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Social media abuse victims must have legal right to sue tech giants, children’s charities say

Among the paper’s key proposals are to introduce a statutory duty of care on tech companies to protect their users from harm. This will be enforced by a new regulator, which will have powers to levy substantial fines and potentially even find tech executives personally liable for serious breaches.

Yesterday, MPs also called for them to be given a statutory veto over whomever heads up the new online ‘super regulator’.

The Digital, Culture, Media and Sport Select Committee said it wants the power to block appointments in a similar way that the Treasury Select Committee can block appointments to the body that oversees the Office for Budget Responsibility.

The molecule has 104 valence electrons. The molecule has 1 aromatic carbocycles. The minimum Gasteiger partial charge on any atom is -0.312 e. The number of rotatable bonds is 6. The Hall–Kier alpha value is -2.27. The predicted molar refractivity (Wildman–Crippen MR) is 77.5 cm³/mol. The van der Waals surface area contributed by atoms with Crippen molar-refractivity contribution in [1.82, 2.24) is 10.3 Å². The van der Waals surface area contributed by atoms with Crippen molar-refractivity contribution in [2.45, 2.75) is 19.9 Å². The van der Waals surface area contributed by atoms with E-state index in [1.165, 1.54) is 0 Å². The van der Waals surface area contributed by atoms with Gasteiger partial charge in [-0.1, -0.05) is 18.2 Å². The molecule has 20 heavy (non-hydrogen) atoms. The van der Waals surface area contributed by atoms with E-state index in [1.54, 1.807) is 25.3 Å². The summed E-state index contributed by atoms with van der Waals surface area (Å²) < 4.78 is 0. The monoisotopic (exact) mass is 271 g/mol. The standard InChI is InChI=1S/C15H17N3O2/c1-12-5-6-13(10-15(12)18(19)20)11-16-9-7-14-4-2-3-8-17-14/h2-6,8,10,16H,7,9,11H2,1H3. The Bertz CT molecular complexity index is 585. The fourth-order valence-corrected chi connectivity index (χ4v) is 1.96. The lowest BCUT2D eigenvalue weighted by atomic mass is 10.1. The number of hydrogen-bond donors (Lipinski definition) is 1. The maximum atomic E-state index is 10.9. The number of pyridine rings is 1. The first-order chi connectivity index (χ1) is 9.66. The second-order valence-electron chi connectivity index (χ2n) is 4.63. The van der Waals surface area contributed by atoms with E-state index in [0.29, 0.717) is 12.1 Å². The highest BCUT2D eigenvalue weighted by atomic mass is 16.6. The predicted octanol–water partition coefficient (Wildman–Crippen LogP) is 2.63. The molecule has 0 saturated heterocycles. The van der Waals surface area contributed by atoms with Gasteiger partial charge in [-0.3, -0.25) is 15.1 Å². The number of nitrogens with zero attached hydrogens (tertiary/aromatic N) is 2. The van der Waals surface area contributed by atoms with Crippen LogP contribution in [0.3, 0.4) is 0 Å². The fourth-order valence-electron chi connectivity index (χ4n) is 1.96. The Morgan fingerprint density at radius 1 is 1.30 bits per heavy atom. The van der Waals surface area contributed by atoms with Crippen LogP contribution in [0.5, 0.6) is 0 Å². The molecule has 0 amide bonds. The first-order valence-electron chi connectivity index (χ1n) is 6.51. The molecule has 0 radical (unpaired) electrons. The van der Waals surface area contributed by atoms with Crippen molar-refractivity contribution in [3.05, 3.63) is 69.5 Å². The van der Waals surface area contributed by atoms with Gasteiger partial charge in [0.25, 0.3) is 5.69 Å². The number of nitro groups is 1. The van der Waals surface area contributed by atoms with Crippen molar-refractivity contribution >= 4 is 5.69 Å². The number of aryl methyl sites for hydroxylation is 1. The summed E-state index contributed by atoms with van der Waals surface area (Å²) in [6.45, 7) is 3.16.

The committee’s submission on the white paper said: “The regulator must have complete integrity and be beyond reproach by those it will police, including tech companies.”

Elsewhere, the father of Molly Russell, the 14-year-old schoolgirl who took her own life after viewing images of self-harm and suicide on social media, said the new regulator’s powers must be stringent enough that the tech giants cannot ignore them.

In a submission from the charity set up in his daughter’s name, the Molly Rose Foundation, Ian Russell warned that a situation must not be allowed to develop similar to the Ford Pinto scandal of the 1970s.

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